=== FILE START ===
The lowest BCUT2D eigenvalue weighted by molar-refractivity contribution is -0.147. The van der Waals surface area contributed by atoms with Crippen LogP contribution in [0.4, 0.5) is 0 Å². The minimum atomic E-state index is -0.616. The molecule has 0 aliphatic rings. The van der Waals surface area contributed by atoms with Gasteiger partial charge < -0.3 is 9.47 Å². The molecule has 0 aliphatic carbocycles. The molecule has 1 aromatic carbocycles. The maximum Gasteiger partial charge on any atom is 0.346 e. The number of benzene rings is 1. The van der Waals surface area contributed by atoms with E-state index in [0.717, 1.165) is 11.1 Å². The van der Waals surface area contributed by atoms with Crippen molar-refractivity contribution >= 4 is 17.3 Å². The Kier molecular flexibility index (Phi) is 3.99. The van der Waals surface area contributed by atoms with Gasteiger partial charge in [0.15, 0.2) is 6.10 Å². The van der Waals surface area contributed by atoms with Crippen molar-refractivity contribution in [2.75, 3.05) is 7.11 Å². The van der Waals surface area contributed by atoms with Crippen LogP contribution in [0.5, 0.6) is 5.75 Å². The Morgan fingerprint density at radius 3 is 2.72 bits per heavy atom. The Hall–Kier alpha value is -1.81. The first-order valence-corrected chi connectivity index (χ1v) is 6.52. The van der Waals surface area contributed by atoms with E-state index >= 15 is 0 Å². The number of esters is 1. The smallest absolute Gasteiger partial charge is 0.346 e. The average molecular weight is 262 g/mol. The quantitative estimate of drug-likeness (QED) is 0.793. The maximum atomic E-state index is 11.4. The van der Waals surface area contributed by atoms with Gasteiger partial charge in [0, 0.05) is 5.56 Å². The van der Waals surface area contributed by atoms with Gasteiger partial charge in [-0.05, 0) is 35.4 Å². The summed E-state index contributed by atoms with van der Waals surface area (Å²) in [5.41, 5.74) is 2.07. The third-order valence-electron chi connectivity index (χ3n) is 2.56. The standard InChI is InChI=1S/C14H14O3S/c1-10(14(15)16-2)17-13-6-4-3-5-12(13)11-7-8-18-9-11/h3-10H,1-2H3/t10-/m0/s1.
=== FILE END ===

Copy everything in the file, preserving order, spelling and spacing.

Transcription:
The lowest BCUT2D eigenvalue weighted by molar-refractivity contribution is -0.147. The van der Waals surface area contributed by atoms with Crippen LogP contribution in [0.4, 0.5) is 0 Å². The minimum atomic E-state index is -0.616. The molecule has 0 aliphatic rings. The van der Waals surface area contributed by atoms with Gasteiger partial charge < -0.3 is 9.47 Å². The molecule has 0 aliphatic carbocycles. The molecule has 1 aromatic carbocycles. The maximum Gasteiger partial charge on any atom is 0.346 e. The number of benzene rings is 1. The van der Waals surface area contributed by atoms with E-state index in [0.717, 1.165) is 11.1 Å². The van der Waals surface area contributed by atoms with Crippen molar-refractivity contribution >= 4 is 17.3 Å². The Kier molecular flexibility index (Phi) is 3.99. The van der Waals surface area contributed by atoms with Gasteiger partial charge in [0.15, 0.2) is 6.10 Å². The van der Waals surface area contributed by atoms with Crippen molar-refractivity contribution in [2.75, 3.05) is 7.11 Å². The van der Waals surface area contributed by atoms with Crippen LogP contribution in [0.5, 0.6) is 5.75 Å². The Morgan fingerprint density at radius 3 is 2.72 bits per heavy atom. The Hall–Kier alpha value is -1.81. The first-order valence-corrected chi connectivity index (χ1v) is 6.52. The van der Waals surface area contributed by atoms with E-state index >= 15 is 0 Å². The number of esters is 1. The smallest absolute Gasteiger partial charge is 0.346 e. The average molecular weight is 262 g/mol. The quantitative estimate of drug-likeness (QED) is 0.793. The maximum atomic E-state index is 11.4. The van der Waals surface area contributed by atoms with Gasteiger partial charge in [0, 0.05) is 5.56 Å². The van der Waals surface area contributed by atoms with Gasteiger partial charge in [-0.05, 0) is 35.4 Å². The summed E-state index contributed by atoms with van der Waals surface area (Å²) in [5.41, 5.74) is 2.07. The third-order valence-electron chi connectivity index (χ3n) is 2.56. The standard InChI is InChI=1S/C14H14O3S/c1-10(14(15)16-2)17-13-6-4-3-5-12(13)11-7-8-18-9-11/h3-10H,1-2H3/t10-/m0/s1.